United States District Court, M.D. Tennessee, Nashville Division
DONNA E. BELL, Plaintiff,
NANCY BERRYHILL, Acting Commissioner of Social Security, Defendant.
WAVERLY D. CRENSHAW, JR. CHIEF UNITED STATES DISTRICT JUDGE.
before the Court is Donna Bell's Motion for Judgment on
the Administrative Record (Doc. No. 14). For the reasons
stated herein, Bell's Motion is DENIED.
a civil action for judicial review of the Social Security
Administration's (“SSA”) denial of benefits
to Donna Bell on April 17, 2013. Bell filed an application
for supplemental security income on December 21, 2010,
alleging disability beginning on January 1, 2010. The claim
was denied by the SSA on May 20, 2011, and upon
reconsideration on October 27, 2011. Bell filed a request for
a hearing, and an Administrative Law Judge
(“ALJ”) heard Bell's case on March 15, 2013.
The ALJ determined that Bell was not disabled under the
Social Security Act. (Doc. No. 10 at 15.)
heard testimony from Bell and from Cindy Harris, a vocational
expert. Bell testified that she had a 12th grade
education, was 52 years old, was about 5' 9" tall,
weighed 283 pounds, did not smoke, and had no issues with
abusing alcohol or drugs. (A.R. 36-37.) She stated that she
had not worked since January of 2010. (A.R. 37.) She
testified that she supports herself with her child's and
her grandchild's disability payments plus food stamps and
child support. (Id.) She also stated that the money
she received in 2009 and 2010 was for “helping people
get their disability.” (A.R. 37, 44.)
testified that she had diabetes, took medicine for that
condition, and checked her blood sugar. (A.R. 46.) She stated
that the symptoms from her diabetes included losing a toe,
having surgery on the other foot, tingling in her foot, and
not being able to sit for a long time without moving around.
(Id.) She further testified that she lost her
balance when walking and now uses a cane. (A.R. 51.) Bell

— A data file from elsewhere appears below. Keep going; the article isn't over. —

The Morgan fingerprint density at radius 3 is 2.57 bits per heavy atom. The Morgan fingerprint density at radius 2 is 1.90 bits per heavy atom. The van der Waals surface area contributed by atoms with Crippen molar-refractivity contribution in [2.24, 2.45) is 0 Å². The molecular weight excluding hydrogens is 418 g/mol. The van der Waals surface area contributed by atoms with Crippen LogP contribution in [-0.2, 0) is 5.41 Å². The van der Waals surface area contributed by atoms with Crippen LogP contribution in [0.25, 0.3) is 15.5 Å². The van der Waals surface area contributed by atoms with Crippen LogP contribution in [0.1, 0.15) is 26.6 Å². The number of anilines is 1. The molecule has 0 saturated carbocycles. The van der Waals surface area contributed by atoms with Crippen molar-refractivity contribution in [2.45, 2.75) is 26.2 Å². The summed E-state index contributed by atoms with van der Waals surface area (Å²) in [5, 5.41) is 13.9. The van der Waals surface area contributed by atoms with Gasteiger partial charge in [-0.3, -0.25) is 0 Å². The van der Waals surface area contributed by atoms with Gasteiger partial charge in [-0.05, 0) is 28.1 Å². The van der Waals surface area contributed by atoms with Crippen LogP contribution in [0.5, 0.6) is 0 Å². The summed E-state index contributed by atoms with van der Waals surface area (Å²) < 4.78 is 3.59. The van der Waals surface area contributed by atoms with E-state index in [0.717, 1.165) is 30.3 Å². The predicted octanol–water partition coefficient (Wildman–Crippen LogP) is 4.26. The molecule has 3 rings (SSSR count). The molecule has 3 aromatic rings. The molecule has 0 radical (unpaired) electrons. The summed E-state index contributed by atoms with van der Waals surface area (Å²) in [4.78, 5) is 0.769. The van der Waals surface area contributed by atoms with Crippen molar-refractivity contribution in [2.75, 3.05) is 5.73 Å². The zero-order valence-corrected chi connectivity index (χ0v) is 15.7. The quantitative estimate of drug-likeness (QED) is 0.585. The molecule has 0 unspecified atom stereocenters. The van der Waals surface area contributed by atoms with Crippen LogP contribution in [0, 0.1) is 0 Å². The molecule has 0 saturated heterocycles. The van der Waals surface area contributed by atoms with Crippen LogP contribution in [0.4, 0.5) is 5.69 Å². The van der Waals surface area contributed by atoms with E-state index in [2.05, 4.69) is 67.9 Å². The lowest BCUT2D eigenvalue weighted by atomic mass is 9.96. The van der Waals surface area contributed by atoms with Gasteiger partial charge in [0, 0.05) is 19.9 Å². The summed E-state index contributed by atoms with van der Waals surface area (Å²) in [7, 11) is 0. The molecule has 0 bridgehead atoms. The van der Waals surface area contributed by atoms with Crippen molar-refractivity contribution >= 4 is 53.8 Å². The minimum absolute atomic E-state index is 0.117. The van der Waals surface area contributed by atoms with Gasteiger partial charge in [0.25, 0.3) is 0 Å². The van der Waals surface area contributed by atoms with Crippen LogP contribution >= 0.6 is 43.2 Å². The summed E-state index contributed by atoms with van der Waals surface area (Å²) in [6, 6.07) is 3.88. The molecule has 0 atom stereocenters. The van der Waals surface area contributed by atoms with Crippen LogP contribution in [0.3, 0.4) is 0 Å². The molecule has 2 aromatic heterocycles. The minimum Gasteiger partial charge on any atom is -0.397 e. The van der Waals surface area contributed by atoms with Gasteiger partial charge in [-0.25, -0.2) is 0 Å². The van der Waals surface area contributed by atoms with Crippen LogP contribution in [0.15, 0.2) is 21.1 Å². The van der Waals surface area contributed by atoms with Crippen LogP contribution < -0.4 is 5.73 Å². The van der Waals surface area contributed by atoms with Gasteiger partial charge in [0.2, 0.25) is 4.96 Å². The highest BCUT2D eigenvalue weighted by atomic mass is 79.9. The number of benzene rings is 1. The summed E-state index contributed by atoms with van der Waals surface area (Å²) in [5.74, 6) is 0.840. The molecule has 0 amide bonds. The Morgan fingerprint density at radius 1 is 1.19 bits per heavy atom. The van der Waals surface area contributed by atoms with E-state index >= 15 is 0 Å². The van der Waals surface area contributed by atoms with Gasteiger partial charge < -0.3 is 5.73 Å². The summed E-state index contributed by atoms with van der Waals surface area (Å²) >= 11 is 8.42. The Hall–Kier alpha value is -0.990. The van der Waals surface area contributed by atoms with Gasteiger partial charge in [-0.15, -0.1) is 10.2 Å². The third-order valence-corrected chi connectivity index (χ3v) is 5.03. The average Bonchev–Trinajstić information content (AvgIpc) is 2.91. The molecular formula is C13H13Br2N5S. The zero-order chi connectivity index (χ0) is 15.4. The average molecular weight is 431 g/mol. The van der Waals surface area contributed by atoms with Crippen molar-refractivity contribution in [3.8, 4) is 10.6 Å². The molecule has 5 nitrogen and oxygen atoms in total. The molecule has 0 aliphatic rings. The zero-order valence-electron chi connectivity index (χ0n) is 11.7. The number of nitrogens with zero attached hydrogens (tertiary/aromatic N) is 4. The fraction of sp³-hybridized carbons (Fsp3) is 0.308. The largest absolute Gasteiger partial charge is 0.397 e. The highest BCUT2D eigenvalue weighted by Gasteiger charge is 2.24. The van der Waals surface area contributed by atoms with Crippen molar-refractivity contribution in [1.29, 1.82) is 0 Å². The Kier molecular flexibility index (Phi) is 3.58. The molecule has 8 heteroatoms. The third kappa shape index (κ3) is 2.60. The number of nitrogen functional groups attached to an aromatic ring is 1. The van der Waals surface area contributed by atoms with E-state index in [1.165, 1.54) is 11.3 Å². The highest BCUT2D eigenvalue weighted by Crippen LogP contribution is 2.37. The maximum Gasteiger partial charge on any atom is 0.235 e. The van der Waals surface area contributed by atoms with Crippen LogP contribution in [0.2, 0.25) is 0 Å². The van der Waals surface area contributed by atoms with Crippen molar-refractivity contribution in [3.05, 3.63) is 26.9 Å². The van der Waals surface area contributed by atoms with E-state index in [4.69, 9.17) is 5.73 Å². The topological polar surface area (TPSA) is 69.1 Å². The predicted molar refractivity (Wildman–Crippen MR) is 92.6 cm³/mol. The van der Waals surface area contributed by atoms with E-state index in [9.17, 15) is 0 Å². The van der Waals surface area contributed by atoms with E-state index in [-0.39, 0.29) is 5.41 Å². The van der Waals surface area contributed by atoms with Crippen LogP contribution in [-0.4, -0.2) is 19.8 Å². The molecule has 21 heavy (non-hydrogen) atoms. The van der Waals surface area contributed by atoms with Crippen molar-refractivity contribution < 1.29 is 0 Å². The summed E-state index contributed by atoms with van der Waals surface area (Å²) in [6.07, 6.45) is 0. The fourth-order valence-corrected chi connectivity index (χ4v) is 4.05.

stated that she had breathing problems and used a breathing
machine when needed. (A.R. 51-52.)
told the ALJ that she could stand only about 15 or 20 minutes
at a time. (A.R. 53.) She needs to have help (a cane) to
walk, and she can sit only about 15 to 20 minutes at a time.
(Id.) She also testified that she lives with her
five children and her grandson, and they help her bathe,
cook, and clean. (A.R. 54.) She has tumors in her eyes, she
cannot see a far distance, and bright lights and the sun hurt
her eyes. (A.R. 55.) Bell takes medication for anxiety and
depression. (A.R. 55-56.)
vocational expert, Cindy Harris, testified that, although
there was no exact match in the Directory of Occupational
Titles (“DOT”), she believed “case
aide” probably came the closest to describing
Bell's prior work. (A.R. 57.) The ALJ posed a
hypothetical question to Harris as follows:
I want you to consider an individual between ages 48 and 52
years old. . . . Has got a[t] least high school education and
past relevant work in the job you just described which is
light, semi-skilled. For the first hypothetical, I want you
to consider that the individual can perform exertional
activities at a full range of light, postural activities on
an occasional basis with no ladders, no duties that require